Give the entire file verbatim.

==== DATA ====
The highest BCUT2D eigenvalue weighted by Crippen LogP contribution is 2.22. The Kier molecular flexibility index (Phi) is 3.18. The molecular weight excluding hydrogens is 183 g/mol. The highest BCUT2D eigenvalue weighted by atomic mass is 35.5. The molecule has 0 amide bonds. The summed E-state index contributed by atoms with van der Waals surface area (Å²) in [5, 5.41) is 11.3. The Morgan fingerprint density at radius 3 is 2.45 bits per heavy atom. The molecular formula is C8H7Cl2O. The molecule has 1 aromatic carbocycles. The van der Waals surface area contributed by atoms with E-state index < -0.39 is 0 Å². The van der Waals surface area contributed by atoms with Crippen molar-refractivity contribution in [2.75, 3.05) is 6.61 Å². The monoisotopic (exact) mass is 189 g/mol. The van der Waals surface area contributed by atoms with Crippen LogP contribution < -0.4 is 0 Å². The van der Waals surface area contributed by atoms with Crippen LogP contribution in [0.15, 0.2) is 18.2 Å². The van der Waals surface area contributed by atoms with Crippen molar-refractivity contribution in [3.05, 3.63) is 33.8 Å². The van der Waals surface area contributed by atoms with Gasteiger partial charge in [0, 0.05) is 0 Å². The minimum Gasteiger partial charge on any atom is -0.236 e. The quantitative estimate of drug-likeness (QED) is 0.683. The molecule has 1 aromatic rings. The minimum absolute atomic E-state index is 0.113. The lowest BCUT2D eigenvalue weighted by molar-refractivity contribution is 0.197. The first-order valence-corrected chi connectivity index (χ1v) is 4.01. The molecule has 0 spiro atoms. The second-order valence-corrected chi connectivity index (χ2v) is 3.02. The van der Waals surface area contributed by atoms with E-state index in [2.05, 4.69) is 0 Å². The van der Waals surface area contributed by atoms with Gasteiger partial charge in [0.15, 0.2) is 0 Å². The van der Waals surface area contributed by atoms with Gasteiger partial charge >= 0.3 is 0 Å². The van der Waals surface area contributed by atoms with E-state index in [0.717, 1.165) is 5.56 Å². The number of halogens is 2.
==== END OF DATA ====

The highest BCUT2D eigenvalue weighted by Crippen LogP contribution is 2.22. The Kier molecular flexibility index (Phi) is 3.18. The molecular weight excluding hydrogens is 183 g/mol. The highest BCUT2D eigenvalue weighted by atomic mass is 35.5. The molecule has 0 amide bonds. The summed E-state index contributed by atoms with van der Waals surface area (Å²) in [5, 5.41) is 11.3. The Morgan fingerprint density at radius 3 is 2.45 bits per heavy atom. The molecular formula is C8H7Cl2O. The molecule has 1 aromatic carbocycles. The van der Waals surface area contributed by atoms with E-state index < -0.39 is 0 Å². The van der Waals surface area contributed by atoms with Crippen molar-refractivity contribution in [2.75, 3.05) is 6.61 Å². The monoisotopic (exact) mass is 189 g/mol. The van der Waals surface area contributed by atoms with Crippen LogP contribution < -0.4 is 0 Å². The van der Waals surface area contributed by atoms with Crippen LogP contribution in [0.15, 0.2) is 18.2 Å². The van der Waals surface area contributed by atoms with Crippen molar-refractivity contribution in [3.05, 3.63) is 33.8 Å². The van der Waals surface area contributed by atoms with Gasteiger partial charge in [0, 0.05) is 0 Å². The minimum Gasteiger partial charge on any atom is -0.236 e. The quantitative estimate of drug-likeness (QED) is 0.683. The molecule has 1 aromatic rings. The minimum absolute atomic E-state index is 0.113. The lowest BCUT2D eigenvalue weighted by molar-refractivity contribution is 0.197. The first-order valence-corrected chi connectivity index (χ1v) is 4.01. The molecule has 0 spiro atoms. The second-order valence-corrected chi connectivity index (χ2v) is 3.02. The van der Waals surface area contributed by atoms with E-state index in [2.05, 4.69) is 0 Å². The van der Waals surface area contributed by atoms with Gasteiger partial charge in [0.15, 0.2) is 0 Å². The van der Waals surface area contributed by atoms with Gasteiger partial charge >= 0.3 is 0 Å². The van der Waals surface area contributed by atoms with E-state index in [0.717, 1.165) is 5.56 Å². The number of halogens is 2.